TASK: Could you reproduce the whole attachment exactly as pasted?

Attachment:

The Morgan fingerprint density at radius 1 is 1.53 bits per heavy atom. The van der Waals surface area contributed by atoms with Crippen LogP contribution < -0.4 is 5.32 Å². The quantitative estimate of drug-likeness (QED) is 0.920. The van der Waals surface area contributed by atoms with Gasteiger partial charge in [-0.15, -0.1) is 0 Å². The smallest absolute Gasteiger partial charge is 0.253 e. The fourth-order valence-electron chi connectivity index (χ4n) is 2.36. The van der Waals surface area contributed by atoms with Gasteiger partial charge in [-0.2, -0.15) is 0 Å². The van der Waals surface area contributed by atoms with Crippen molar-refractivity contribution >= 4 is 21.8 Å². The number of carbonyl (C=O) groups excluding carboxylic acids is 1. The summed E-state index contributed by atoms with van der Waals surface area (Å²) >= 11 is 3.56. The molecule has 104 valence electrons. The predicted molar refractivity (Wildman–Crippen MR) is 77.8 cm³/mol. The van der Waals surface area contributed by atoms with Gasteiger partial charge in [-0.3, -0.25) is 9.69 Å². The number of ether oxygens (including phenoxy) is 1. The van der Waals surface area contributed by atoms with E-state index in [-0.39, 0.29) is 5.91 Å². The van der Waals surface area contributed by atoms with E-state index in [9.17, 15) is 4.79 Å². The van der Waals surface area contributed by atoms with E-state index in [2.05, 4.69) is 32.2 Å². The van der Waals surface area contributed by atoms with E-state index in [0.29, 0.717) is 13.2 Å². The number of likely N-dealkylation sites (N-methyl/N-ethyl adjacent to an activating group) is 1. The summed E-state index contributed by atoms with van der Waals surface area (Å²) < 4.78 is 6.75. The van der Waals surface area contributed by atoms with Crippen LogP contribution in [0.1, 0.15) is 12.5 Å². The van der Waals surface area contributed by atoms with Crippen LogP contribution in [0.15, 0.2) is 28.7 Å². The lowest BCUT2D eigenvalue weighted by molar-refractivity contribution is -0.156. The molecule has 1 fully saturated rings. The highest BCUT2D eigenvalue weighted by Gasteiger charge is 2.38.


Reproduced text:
The Morgan fingerprint density at radius 1 is 1.53 bits per heavy atom. The van der Waals surface area contributed by atoms with Crippen LogP contribution < -0.4 is 5.32 Å². The quantitative estimate of drug-likeness (QED) is 0.920. The van der Waals surface area contributed by atoms with Gasteiger partial charge in [-0.15, -0.1) is 0 Å². The smallest absolute Gasteiger partial charge is 0.253 e. The fourth-order valence-electron chi connectivity index (χ4n) is 2.36. The van der Waals surface area contributed by atoms with Gasteiger partial charge in [-0.2, -0.15) is 0 Å². The van der Waals surface area contributed by atoms with Crippen molar-refractivity contribution >= 4 is 21.8 Å². The number of carbonyl (C=O) groups excluding carboxylic acids is 1. The summed E-state index contributed by atoms with van der Waals surface area (Å²) >= 11 is 3.56. The molecule has 104 valence electrons. The predicted molar refractivity (Wildman–Crippen MR) is 77.8 cm³/mol. The van der Waals surface area contributed by atoms with Gasteiger partial charge in [-0.3, -0.25) is 9.69 Å². The number of ether oxygens (including phenoxy) is 1. The van der Waals surface area contributed by atoms with E-state index in [-0.39, 0.29) is 5.91 Å². The van der Waals surface area contributed by atoms with E-state index in [9.17, 15) is 4.79 Å². The van der Waals surface area contributed by atoms with E-state index in [2.05, 4.69) is 32.2 Å². The van der Waals surface area contributed by atoms with E-state index in [0.29, 0.717) is 13.2 Å². The number of likely N-dealkylation sites (N-methyl/N-ethyl adjacent to an activating group) is 1. The summed E-state index contributed by atoms with van der Waals surface area (Å²) < 4.78 is 6.75. The van der Waals surface area contributed by atoms with Crippen LogP contribution in [0.1, 0.15) is 12.5 Å². The van der Waals surface area contributed by atoms with Crippen LogP contribution in [0.15, 0.2) is 28.7 Å². The lowest BCUT2D eigenvalue weighted by molar-refractivity contribution is -0.156. The molecule has 1 fully saturated rings. The highest BCUT2D eigenvalue weighted by Gasteiger charge is 2.38.